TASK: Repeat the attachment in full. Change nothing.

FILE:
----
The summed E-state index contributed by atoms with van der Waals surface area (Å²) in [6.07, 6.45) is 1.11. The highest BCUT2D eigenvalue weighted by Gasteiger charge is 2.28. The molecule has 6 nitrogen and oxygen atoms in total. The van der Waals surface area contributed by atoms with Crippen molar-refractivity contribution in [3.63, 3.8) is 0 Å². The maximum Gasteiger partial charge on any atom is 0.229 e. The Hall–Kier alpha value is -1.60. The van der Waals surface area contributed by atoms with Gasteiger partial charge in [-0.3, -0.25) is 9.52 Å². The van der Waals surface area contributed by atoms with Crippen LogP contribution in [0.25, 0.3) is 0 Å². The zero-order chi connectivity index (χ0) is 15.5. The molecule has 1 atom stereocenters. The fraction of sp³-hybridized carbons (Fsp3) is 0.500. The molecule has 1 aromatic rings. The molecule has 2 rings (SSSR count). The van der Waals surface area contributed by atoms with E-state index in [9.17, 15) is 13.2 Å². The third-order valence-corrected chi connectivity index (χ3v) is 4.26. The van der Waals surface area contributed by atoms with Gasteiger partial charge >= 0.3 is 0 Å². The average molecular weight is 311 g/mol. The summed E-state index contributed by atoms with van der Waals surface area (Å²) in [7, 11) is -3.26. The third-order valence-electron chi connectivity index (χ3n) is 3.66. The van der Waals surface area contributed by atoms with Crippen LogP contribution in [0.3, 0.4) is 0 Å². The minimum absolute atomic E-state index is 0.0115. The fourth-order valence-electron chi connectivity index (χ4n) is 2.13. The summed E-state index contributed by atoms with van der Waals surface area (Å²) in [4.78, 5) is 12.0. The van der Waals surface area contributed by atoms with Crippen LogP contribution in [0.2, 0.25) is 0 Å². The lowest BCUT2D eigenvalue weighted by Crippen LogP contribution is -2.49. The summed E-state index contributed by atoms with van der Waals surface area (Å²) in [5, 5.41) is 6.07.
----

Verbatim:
The summed E-state index contributed by atoms with van der Waals surface area (Å²) in [6.07, 6.45) is 1.11. The highest BCUT2D eigenvalue weighted by Gasteiger charge is 2.28. The molecule has 6 nitrogen and oxygen atoms in total. The van der Waals surface area contributed by atoms with Crippen molar-refractivity contribution in [3.63, 3.8) is 0 Å². The maximum Gasteiger partial charge on any atom is 0.229 e. The Hall–Kier alpha value is -1.60. The van der Waals surface area contributed by atoms with Gasteiger partial charge in [-0.3, -0.25) is 9.52 Å². The van der Waals surface area contributed by atoms with Crippen LogP contribution in [0.25, 0.3) is 0 Å². The zero-order chi connectivity index (χ0) is 15.5. The molecule has 1 atom stereocenters. The fraction of sp³-hybridized carbons (Fsp3) is 0.500. The molecule has 1 aromatic rings. The molecule has 2 rings (SSSR count). The van der Waals surface area contributed by atoms with E-state index in [9.17, 15) is 13.2 Å². The third-order valence-corrected chi connectivity index (χ3v) is 4.26. The van der Waals surface area contributed by atoms with Gasteiger partial charge >= 0.3 is 0 Å². The average molecular weight is 311 g/mol. The summed E-state index contributed by atoms with van der Waals surface area (Å²) in [7, 11) is -3.26. The third-order valence-electron chi connectivity index (χ3n) is 3.66. The van der Waals surface area contributed by atoms with Crippen LogP contribution in [0.3, 0.4) is 0 Å². The minimum absolute atomic E-state index is 0.0115. The fourth-order valence-electron chi connectivity index (χ4n) is 2.13. The summed E-state index contributed by atoms with van der Waals surface area (Å²) in [4.78, 5) is 12.0. The van der Waals surface area contributed by atoms with Crippen LogP contribution in [0.2, 0.25) is 0 Å². The lowest BCUT2D eigenvalue weighted by Crippen LogP contribution is -2.49. The summed E-state index contributed by atoms with van der Waals surface area (Å²) in [5, 5.41) is 6.07.